Poodles of Poodles, the ridiculous peacock world of the 1760s & 1770s
Generations of American kids forced to sing “Yankee Doodle” have grown up justifiably puzzled by its lyrics.
Though the song, set to an upbeat melody, appears to satirize Americans, it is today treated as a patriotic anthem. Anyone who is not given proper context—that “Yankee Doodle” was originally created by the British to ridicule Americans, and that American soldiers reclaimed it during the Revolutionary War—might well question the point of the song.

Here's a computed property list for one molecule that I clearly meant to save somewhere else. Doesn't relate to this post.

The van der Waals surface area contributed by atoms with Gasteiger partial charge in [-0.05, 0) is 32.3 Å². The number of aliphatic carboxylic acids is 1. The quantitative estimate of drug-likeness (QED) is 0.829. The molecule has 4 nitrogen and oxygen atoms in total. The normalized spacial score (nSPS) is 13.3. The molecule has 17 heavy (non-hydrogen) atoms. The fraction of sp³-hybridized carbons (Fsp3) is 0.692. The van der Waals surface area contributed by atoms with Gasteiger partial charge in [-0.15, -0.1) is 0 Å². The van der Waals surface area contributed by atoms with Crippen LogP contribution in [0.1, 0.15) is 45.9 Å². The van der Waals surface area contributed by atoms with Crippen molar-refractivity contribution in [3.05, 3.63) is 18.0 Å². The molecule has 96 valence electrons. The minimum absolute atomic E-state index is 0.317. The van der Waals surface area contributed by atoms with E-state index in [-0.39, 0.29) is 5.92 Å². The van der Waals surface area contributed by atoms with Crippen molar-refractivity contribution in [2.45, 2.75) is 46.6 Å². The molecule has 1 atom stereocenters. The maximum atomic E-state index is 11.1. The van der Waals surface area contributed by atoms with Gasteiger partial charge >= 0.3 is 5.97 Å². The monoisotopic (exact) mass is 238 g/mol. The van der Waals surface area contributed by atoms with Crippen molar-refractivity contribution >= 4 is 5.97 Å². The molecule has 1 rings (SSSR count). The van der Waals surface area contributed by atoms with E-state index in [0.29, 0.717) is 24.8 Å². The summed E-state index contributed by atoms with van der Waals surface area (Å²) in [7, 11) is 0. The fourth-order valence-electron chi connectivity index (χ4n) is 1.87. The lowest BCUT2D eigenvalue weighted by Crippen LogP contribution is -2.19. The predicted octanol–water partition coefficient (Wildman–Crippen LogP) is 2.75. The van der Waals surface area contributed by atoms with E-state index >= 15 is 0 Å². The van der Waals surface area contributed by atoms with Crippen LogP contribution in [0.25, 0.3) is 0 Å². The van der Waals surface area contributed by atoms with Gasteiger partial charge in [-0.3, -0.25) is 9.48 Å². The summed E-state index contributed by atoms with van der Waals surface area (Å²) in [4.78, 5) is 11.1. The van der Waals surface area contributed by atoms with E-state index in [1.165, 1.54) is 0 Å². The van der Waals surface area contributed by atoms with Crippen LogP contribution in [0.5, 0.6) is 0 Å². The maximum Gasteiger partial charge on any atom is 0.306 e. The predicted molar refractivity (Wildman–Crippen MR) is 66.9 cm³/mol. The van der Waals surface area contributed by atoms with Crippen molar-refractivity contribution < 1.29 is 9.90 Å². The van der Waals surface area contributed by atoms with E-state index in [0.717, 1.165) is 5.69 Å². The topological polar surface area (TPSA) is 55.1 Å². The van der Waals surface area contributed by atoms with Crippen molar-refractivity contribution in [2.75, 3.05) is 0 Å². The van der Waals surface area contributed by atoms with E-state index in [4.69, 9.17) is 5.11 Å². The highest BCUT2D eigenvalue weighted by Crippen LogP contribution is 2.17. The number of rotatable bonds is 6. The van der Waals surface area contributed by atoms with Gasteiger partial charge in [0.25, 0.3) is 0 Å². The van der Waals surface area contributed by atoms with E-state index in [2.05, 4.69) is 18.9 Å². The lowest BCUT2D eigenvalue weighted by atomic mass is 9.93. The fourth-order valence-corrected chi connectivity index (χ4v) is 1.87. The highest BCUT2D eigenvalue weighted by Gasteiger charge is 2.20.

But perhaps the most confounding part of “Yankee Doodle” is its opening. To the average listener, the first verse appears to describe an American man who confuses a feather for a piece of pasta:
The “macaroni” in question does not, however, refer to the food, but rather to a fashion trend that began in the 1760s among aristocratic British men.
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